Introduction: Make Chess Pieces Out of Mosaic Tiles

After making my $5 Tile Chess Board Christmas Present for my kids, I needed some chess pieces (and later checkers.) This is how I made said chess pieces.

Materials:

  • Thirty-two 1x1" mosaic tiles
  • Matte acrylic gel medium
  • Matte clear spray paint
  • Black fine point permanent marker
  • Printout of chess piece designs. This printout MUST come from either a laser printer or photocopier, a printout from an inkjet will not work. (Original chess piece designs are from here, my design sheet can be found here and can be printed out at 300 DPI)

Tools:

  • Foam brush
  • Razor utility knife
  • Water (Not exactly a tool, but we will roll with it!)

Step 1: Separate Tiles Glue to Design Printout

With your your materials and tools in front of you (sheet of mosaic tiles, acrylic gel medium, design printout, foam brush, and razor utility knife are needed for this step), separate 32 tiles from the mesh backing. After these have been separated, inspect for any overhang from the glue used to adhere it to the mesh and carefully trim as needed on the edges of each tile (remember, cut away for safety!). Make sure all tiles are free from debris that has been cut away.

Dip the foam brush in to the acrylic gel medium, coat the top of a tile lightly, and firmly press the tile upside down on to a symbol from the design printout. Repeat for the rest of your tiles and symbols on the design printout. Let the acrylic gel medium fully dry (overnight is best.)

Step 2: Remove the Tiles From the Design Printout

After the acrylic gel medium on the tiles has had a chance to fully dry, flip the tiles over so that the paper is facing upward. Wet your fingers with water and lightly coat the paper in the areas where the tiles are adhered. Carefully peel as many layers of the paper off as you can, separating the tiles as you go (see pictures). After you have peeled as much of the paper off as you can, let the tiles once again dry.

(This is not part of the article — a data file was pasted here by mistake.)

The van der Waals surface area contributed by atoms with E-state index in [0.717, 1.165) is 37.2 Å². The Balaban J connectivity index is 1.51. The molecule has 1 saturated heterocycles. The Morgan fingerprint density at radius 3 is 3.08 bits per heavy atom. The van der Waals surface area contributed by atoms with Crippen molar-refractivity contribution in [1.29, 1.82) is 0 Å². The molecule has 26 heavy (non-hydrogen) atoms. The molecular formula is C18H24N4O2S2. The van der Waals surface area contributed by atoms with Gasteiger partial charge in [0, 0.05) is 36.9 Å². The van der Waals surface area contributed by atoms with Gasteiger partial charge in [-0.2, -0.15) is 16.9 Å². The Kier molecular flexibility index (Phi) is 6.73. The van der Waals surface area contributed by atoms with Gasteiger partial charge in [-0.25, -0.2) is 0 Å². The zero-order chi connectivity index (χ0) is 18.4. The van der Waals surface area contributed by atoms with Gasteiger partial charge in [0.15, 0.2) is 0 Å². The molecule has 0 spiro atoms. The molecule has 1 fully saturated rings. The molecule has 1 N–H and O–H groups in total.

Once dry, moisten your thumb (or other finger if you prefer) and gently rub the remaining paper away. Be careful to not get the tiles too wet. Sadly, some areas will not adhere to the tile very well and will be rubbed away. This is mostly due to dimples and other uneven areas of the tile surface.

Step 3: Touch-up and Clear Coating

As you can see in the first picture above, some tiles do not look too well (mainly the black tiles, since it has the most toner), to correct this we can use a fine point permanent marker. Sadly, the only one I could find was rather blunt and it did not do the best at filling in some of the details (not that I would have been able to do any better if I had a fine point).

After all touch-up has been done, it is time to take the tiles to a well ventilated area (garage or outside both work) and coat the tiles with the matte clear spray paint.

Step 4: Success!

Now that your tiles have been touched up and have a nice protect coat, it is time to get out your $5 tile chess board and have some fun!

Sadly, you cant knock over the king when you get your opponent in a checkmate :( )

Comments

author
mrsmerwin (author)2017-05-05

I love this. I will put it on my must try list. I have another game I have been making from hexagonal ceramic tiles. I have scraped most of the adhesive off the back and sides of the pieces but my black tiles still have a white spot. Is there anything I can soak them in to remove the residual mark?

author
DIY Hacks and How Tos (author)2015-12-15

Nice chess pieces. And you can just flip them over and you have checkers pieces.

author

Thanks :) in my case, i had more tiles than i needed so I plan on making the checker pieces on another set of tiles. I have been thinking about putting some cork on the underside of the pieces to protect the chessboard but i dont think it is really needed.

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